In recent articles in Business Week, Retail Customer Experience, and elsewhere, the experts are weighing in on when, where and how to discount. There’s great retail advice out there. Kate Newlin’s recent article for Retail Customer Experience offers advice about the antidote to price-based competition. How do we kick our own addiction to price promotion? She asserts “We have to return our focus to the shopping (not buying) process, enhancing, entrancing, and engaging the customer and the salesperson in the dance.”
Kate advises clients on how to avoid discounting and how to contain the damage if/when they do by:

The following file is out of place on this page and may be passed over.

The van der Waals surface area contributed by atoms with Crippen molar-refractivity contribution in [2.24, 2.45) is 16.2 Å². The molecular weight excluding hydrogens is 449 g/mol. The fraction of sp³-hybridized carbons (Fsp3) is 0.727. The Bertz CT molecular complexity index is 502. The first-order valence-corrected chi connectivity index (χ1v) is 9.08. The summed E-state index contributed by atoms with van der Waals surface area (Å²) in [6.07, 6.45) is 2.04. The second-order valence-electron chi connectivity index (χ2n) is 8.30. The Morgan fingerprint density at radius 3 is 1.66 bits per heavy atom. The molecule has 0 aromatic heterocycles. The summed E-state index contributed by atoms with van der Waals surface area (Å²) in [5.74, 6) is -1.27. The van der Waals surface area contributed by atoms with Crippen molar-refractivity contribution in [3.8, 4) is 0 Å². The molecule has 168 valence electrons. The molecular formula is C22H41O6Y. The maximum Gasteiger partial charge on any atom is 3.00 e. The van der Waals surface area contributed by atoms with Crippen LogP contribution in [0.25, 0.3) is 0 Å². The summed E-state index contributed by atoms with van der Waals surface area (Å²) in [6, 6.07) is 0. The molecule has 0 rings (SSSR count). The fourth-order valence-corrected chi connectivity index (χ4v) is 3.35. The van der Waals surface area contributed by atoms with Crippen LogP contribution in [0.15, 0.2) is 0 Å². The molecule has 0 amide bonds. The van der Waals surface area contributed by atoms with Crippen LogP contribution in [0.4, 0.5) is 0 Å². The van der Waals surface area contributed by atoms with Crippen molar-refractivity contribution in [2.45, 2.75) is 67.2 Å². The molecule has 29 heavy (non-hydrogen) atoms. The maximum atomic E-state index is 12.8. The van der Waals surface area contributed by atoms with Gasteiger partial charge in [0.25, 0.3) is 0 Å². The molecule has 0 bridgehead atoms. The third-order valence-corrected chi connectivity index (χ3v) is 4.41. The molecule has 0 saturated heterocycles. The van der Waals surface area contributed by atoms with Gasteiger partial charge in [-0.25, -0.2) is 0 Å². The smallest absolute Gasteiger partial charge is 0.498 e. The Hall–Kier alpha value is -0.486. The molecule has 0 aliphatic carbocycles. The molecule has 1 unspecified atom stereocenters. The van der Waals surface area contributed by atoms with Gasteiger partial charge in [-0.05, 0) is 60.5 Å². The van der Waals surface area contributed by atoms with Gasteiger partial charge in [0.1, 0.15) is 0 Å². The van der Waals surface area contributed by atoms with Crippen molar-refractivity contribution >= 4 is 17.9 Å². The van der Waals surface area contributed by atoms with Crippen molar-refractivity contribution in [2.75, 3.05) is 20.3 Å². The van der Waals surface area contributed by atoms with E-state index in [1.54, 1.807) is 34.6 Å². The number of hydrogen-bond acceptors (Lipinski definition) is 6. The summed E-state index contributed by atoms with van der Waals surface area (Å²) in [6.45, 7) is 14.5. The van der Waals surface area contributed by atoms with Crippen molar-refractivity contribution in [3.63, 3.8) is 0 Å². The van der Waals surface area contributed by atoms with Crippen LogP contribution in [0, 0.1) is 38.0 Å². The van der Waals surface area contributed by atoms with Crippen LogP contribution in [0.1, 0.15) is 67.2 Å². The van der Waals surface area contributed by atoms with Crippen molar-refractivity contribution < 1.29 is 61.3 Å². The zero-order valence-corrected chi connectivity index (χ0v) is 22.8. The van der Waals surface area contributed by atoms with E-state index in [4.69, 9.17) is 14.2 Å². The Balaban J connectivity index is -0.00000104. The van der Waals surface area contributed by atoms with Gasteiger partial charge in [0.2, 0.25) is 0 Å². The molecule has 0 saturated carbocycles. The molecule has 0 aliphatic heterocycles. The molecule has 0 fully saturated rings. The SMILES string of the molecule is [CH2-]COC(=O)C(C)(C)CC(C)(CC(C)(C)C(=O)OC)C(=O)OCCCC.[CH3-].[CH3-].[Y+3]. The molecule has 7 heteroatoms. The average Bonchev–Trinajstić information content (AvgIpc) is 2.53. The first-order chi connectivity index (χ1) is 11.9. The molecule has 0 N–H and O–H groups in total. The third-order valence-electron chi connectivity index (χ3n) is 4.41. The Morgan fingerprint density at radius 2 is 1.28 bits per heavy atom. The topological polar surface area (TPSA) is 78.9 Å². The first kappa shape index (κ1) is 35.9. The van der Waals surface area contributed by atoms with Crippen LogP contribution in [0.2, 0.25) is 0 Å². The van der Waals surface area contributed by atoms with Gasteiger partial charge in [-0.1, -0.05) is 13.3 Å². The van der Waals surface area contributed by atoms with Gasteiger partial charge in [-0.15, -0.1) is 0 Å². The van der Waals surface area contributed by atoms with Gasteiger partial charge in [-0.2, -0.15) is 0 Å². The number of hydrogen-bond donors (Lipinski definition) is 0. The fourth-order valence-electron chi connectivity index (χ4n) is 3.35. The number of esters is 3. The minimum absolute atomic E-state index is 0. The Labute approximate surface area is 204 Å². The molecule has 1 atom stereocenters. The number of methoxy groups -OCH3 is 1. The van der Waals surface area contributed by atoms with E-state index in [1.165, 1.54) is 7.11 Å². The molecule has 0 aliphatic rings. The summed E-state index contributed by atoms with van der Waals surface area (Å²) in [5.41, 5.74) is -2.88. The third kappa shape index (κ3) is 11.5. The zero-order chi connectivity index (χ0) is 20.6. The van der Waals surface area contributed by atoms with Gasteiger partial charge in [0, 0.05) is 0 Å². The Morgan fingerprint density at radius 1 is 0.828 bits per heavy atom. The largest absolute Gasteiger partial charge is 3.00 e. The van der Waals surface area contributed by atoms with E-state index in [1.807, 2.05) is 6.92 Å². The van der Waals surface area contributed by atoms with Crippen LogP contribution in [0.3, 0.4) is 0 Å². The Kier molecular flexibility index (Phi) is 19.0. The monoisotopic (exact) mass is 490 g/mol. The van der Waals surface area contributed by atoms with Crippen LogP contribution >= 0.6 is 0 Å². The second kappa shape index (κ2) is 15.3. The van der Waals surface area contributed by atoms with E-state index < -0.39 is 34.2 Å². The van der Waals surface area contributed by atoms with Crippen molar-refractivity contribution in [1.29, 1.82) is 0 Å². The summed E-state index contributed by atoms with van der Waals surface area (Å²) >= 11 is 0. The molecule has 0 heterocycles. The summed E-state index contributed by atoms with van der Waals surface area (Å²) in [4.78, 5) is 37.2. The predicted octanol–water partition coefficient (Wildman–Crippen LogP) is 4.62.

- Hiring front line people with a passion for the merchandise
- Branding the experience, differentiating on elements of style and design
- Changing the tone, acknowledging that the customer knows the economy is in free-fall and expects a deal
I have one more tip. Retailers have the data to know which merchandise drives the sale of additional items, but still take across-the-board discounts. When they have to discount, smart retailers promote the items they know will lead to increased units per transaction at full or close to full price. This allows them to continue positioning themselves as the leader in their core driver categories and reinforces the brand for better days ahead.
Do you know which items or subcategories drive basket size? How well does your promotional strategy line up?